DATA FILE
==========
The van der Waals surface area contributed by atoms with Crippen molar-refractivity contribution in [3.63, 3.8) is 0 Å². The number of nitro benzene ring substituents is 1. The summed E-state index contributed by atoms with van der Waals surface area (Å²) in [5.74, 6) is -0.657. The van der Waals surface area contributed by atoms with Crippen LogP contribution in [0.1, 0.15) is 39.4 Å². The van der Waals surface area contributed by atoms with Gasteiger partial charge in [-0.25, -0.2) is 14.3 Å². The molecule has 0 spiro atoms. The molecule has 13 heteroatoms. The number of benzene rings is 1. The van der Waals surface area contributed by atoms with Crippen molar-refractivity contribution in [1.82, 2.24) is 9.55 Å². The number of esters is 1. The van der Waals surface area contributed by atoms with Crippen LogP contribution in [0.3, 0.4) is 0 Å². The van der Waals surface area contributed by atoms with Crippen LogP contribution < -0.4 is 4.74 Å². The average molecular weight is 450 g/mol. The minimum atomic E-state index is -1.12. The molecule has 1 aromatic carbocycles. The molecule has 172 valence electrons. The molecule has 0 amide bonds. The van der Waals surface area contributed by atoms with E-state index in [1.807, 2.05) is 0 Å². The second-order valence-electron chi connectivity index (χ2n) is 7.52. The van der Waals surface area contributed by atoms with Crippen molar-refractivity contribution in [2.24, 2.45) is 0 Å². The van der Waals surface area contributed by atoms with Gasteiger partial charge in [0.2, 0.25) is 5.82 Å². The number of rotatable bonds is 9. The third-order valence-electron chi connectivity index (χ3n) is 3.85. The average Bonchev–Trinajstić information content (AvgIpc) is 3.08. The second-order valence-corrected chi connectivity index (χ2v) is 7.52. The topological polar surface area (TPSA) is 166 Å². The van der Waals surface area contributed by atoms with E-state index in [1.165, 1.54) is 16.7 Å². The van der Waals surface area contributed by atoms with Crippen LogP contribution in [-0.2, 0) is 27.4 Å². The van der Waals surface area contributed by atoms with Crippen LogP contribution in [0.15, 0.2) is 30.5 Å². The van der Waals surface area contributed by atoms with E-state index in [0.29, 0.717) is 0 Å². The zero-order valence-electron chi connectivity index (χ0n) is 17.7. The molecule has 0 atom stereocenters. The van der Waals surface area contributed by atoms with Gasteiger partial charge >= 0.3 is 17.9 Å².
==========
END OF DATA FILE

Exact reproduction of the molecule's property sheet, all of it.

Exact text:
The van der Waals surface area contributed by atoms with Crippen molar-refractivity contribution in [3.63, 3.8) is 0 Å². The number of nitro benzene ring substituents is 1. The summed E-state index contributed by atoms with van der Waals surface area (Å²) in [5.74, 6) is -0.657. The van der Waals surface area contributed by atoms with Crippen LogP contribution in [0.1, 0.15) is 39.4 Å². The van der Waals surface area contributed by atoms with Gasteiger partial charge in [-0.25, -0.2) is 14.3 Å². The molecule has 0 spiro atoms. The molecule has 13 heteroatoms. The number of benzene rings is 1. The van der Waals surface area contributed by atoms with Crippen molar-refractivity contribution in [1.82, 2.24) is 9.55 Å². The number of esters is 1. The van der Waals surface area contributed by atoms with Crippen LogP contribution in [0.3, 0.4) is 0 Å². The van der Waals surface area contributed by atoms with Crippen LogP contribution < -0.4 is 4.74 Å². The average molecular weight is 450 g/mol. The minimum atomic E-state index is -1.12. The molecule has 1 aromatic carbocycles. The molecule has 172 valence electrons. The molecule has 0 amide bonds. The van der Waals surface area contributed by atoms with E-state index in [1.807, 2.05) is 0 Å². The second-order valence-electron chi connectivity index (χ2n) is 7.52. The van der Waals surface area contributed by atoms with Crippen molar-refractivity contribution in [2.24, 2.45) is 0 Å². The van der Waals surface area contributed by atoms with Gasteiger partial charge in [0.2, 0.25) is 5.82 Å². The number of rotatable bonds is 9. The third-order valence-electron chi connectivity index (χ3n) is 3.85. The average Bonchev–Trinajstić information content (AvgIpc) is 3.08. The second-order valence-corrected chi connectivity index (χ2v) is 7.52. The topological polar surface area (TPSA) is 166 Å². The van der Waals surface area contributed by atoms with E-state index in [1.165, 1.54) is 16.7 Å². The van der Waals surface area contributed by atoms with Crippen LogP contribution in [-0.2, 0) is 27.4 Å². The van der Waals surface area contributed by atoms with Crippen LogP contribution in [0.15, 0.2) is 30.5 Å². The van der Waals surface area contributed by atoms with E-state index in [0.29, 0.717) is 0 Å². The zero-order valence-electron chi connectivity index (χ0n) is 17.7. The molecule has 0 atom stereocenters. The van der Waals surface area contributed by atoms with Gasteiger partial charge >= 0.3 is 17.9 Å².